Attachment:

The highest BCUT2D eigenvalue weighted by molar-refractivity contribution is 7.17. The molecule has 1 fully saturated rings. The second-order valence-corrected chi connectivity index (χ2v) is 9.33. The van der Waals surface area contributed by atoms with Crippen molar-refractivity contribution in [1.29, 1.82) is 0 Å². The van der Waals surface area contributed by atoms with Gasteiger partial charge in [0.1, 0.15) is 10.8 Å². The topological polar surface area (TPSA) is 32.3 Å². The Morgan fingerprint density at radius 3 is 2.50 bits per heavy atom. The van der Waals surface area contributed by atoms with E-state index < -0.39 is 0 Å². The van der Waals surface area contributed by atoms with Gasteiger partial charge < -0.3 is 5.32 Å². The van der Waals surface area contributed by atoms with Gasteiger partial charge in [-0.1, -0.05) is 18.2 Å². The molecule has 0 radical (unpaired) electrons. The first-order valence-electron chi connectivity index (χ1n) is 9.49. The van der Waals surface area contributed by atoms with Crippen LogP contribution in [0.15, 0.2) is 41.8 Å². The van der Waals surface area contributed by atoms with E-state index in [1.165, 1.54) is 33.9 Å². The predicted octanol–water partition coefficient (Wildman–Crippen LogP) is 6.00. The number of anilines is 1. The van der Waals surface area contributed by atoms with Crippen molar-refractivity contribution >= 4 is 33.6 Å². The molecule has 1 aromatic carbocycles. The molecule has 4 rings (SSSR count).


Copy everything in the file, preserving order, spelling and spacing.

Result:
The highest BCUT2D eigenvalue weighted by molar-refractivity contribution is 7.17. The molecule has 1 fully saturated rings. The second-order valence-corrected chi connectivity index (χ2v) is 9.33. The van der Waals surface area contributed by atoms with Crippen molar-refractivity contribution in [1.29, 1.82) is 0 Å². The van der Waals surface area contributed by atoms with Gasteiger partial charge in [0.1, 0.15) is 10.8 Å². The topological polar surface area (TPSA) is 32.3 Å². The Morgan fingerprint density at radius 3 is 2.50 bits per heavy atom. The van der Waals surface area contributed by atoms with E-state index < -0.39 is 0 Å². The van der Waals surface area contributed by atoms with Gasteiger partial charge < -0.3 is 5.32 Å². The van der Waals surface area contributed by atoms with Gasteiger partial charge in [-0.1, -0.05) is 18.2 Å². The molecule has 0 radical (unpaired) electrons. The first-order valence-electron chi connectivity index (χ1n) is 9.49. The van der Waals surface area contributed by atoms with Crippen LogP contribution in [0.15, 0.2) is 41.8 Å². The van der Waals surface area contributed by atoms with E-state index in [1.165, 1.54) is 33.9 Å². The predicted octanol–water partition coefficient (Wildman–Crippen LogP) is 6.00. The number of anilines is 1. The van der Waals surface area contributed by atoms with Crippen molar-refractivity contribution >= 4 is 33.6 Å². The molecule has 1 aromatic carbocycles. The molecule has 4 rings (SSSR count).